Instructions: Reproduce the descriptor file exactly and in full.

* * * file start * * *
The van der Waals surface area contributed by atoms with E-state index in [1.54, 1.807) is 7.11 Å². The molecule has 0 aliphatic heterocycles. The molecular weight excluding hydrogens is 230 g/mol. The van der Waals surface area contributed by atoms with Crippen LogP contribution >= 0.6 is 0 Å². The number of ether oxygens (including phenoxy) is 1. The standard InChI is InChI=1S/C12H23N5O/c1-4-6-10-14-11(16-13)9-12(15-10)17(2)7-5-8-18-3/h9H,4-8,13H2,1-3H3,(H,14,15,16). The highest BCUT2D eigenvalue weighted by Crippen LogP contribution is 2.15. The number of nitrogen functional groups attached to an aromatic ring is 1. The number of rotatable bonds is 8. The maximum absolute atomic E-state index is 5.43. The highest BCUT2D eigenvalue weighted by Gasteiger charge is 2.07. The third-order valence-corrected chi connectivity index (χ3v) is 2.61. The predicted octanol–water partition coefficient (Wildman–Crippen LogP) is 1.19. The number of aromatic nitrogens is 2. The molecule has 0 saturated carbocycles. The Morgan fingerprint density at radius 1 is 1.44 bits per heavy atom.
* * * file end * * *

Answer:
The van der Waals surface area contributed by atoms with E-state index in [1.54, 1.807) is 7.11 Å². The molecule has 0 aliphatic heterocycles. The molecular weight excluding hydrogens is 230 g/mol. The van der Waals surface area contributed by atoms with Crippen LogP contribution >= 0.6 is 0 Å². The number of ether oxygens (including phenoxy) is 1. The standard InChI is InChI=1S/C12H23N5O/c1-4-6-10-14-11(16-13)9-12(15-10)17(2)7-5-8-18-3/h9H,4-8,13H2,1-3H3,(H,14,15,16). The highest BCUT2D eigenvalue weighted by Crippen LogP contribution is 2.15. The number of nitrogen functional groups attached to an aromatic ring is 1. The number of rotatable bonds is 8. The maximum absolute atomic E-state index is 5.43. The highest BCUT2D eigenvalue weighted by Gasteiger charge is 2.07. The third-order valence-corrected chi connectivity index (χ3v) is 2.61. The predicted octanol–water partition coefficient (Wildman–Crippen LogP) is 1.19. The number of aromatic nitrogens is 2. The molecule has 0 saturated carbocycles. The Morgan fingerprint density at radius 1 is 1.44 bits per heavy atom.